New Jersey Law Now Includes Insurance Certificates in Scope of Insurance Fraud

Contractors should be aware of an NJ law that could cause them to be found liable for insurance fraud if they provide insurance certificates to owners containing false or misleading information.

📅   Tue March 08, 2016 - Northeast Edition


Contractors should be aware of an NJ law that could cause them to be found liable for insurance fraud if they provide insurance certificates to owners containing false or misleading information.
Contractors should be aware of an NJ law that could cause them to be found liable for insurance fraud if they provide insurance certificates to owners containing false or misleading information.

Contractors should be aware of a New Jersey law that could cause them to be found liable for insurance fraud if they provide insurance certificates to owners containing false or misleading information.

The new law, which goes into effect on April 10, 2016, makes providing, or demanding the issuance of, an insurance certificate that contains false or misleading information concerning property or casualty insurance coverage a violation of the New Jersey Insurance Fraud Prevention Act (“Fraud Act”).

Violations of the Fraud Act are punishable by fines and penalties ranging from $5,000 to $15,000, depending on the number of violations. Insurance certificates are commonly provided by contractors to owners on construction projects as an assurance that the contractor holds the contractually-required insurance coverages. The new law is aimed at curbing the practice of falsely representing the extent of an insured's coverages.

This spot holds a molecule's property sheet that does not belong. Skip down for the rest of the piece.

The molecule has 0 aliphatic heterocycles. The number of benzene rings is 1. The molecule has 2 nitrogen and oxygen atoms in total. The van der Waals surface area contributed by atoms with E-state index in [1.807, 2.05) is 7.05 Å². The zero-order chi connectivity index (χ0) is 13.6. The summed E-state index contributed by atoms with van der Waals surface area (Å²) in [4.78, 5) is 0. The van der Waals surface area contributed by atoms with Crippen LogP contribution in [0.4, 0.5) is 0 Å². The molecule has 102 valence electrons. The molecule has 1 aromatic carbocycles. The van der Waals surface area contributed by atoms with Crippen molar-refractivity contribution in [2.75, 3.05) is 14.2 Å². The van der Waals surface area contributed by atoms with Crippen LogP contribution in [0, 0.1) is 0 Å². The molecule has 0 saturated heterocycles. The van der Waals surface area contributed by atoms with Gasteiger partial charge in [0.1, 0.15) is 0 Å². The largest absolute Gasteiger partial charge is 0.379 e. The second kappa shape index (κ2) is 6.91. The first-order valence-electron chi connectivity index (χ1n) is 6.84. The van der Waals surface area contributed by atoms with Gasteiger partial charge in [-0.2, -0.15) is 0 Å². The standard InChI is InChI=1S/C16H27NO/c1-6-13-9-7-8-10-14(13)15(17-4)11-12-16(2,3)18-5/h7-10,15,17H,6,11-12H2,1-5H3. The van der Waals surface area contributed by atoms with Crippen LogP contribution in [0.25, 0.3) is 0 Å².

The law applies to any person who prepares, presents or causes to be presented to any insurer or other person, or demands or requires the issuance of, a certificate of insurance that contains false or misleading information concerning the insurance policy to which the certificate refers, and to any person who assists, solicits or conspires with another to do any of these acts.

Contractors must take care to ensure that the information in insurance certificates they provide to owners accurately describes the coverages of the underlying policies. The new law also underscores the fact that insurance certificates do not constitute proof of coverage. Owners seeking assurances of coverage should require contractors to provide the actual policies, including endorsements, in order to confirm that a contractor holds the required coverages.

Source: www.saul.com